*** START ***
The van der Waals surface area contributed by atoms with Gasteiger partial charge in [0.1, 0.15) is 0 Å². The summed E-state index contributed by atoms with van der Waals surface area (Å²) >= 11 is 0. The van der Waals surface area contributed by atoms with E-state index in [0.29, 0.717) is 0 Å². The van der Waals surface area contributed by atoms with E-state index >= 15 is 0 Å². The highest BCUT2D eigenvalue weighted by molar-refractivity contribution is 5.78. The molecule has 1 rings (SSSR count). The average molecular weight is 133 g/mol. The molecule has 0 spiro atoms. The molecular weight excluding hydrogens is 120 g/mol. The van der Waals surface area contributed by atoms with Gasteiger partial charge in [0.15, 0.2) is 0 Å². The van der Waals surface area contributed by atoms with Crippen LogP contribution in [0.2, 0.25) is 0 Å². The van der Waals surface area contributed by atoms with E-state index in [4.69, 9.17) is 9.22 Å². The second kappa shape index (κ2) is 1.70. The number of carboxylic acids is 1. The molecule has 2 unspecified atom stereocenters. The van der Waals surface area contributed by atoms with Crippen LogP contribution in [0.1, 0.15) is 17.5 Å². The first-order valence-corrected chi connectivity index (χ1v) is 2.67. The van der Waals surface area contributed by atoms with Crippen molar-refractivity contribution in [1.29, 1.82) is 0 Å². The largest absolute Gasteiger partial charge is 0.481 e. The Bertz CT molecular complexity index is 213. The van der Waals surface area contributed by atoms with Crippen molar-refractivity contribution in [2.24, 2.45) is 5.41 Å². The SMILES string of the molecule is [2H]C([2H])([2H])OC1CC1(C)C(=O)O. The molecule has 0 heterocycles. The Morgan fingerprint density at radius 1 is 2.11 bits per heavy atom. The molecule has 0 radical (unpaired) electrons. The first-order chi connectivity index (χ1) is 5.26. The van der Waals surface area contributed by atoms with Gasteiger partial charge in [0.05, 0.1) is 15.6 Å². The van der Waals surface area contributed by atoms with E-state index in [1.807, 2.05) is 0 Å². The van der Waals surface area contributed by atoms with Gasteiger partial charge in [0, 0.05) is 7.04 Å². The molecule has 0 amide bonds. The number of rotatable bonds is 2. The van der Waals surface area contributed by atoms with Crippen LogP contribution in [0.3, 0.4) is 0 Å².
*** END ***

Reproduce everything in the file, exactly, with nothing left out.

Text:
The van der Waals surface area contributed by atoms with Gasteiger partial charge in [0.1, 0.15) is 0 Å². The summed E-state index contributed by atoms with van der Waals surface area (Å²) >= 11 is 0. The van der Waals surface area contributed by atoms with E-state index in [0.29, 0.717) is 0 Å². The van der Waals surface area contributed by atoms with E-state index >= 15 is 0 Å². The highest BCUT2D eigenvalue weighted by molar-refractivity contribution is 5.78. The molecule has 1 rings (SSSR count). The average molecular weight is 133 g/mol. The molecule has 0 spiro atoms. The molecular weight excluding hydrogens is 120 g/mol. The van der Waals surface area contributed by atoms with Gasteiger partial charge in [0.15, 0.2) is 0 Å². The van der Waals surface area contributed by atoms with Crippen LogP contribution in [0.2, 0.25) is 0 Å². The van der Waals surface area contributed by atoms with E-state index in [4.69, 9.17) is 9.22 Å². The second kappa shape index (κ2) is 1.70. The number of carboxylic acids is 1. The molecule has 2 unspecified atom stereocenters. The van der Waals surface area contributed by atoms with Crippen LogP contribution in [0.1, 0.15) is 17.5 Å². The first-order valence-corrected chi connectivity index (χ1v) is 2.67. The van der Waals surface area contributed by atoms with Crippen molar-refractivity contribution in [1.29, 1.82) is 0 Å². The largest absolute Gasteiger partial charge is 0.481 e. The Bertz CT molecular complexity index is 213. The van der Waals surface area contributed by atoms with Crippen molar-refractivity contribution in [2.24, 2.45) is 5.41 Å². The SMILES string of the molecule is [2H]C([2H])([2H])OC1CC1(C)C(=O)O. The molecule has 0 heterocycles. The Morgan fingerprint density at radius 1 is 2.11 bits per heavy atom. The molecule has 0 radical (unpaired) electrons. The first-order chi connectivity index (χ1) is 5.26. The van der Waals surface area contributed by atoms with Gasteiger partial charge in [0.05, 0.1) is 15.6 Å². The van der Waals surface area contributed by atoms with E-state index in [1.807, 2.05) is 0 Å². The van der Waals surface area contributed by atoms with Gasteiger partial charge in [0, 0.05) is 7.04 Å². The molecule has 0 amide bonds. The number of rotatable bonds is 2. The van der Waals surface area contributed by atoms with Crippen LogP contribution in [0.3, 0.4) is 0 Å².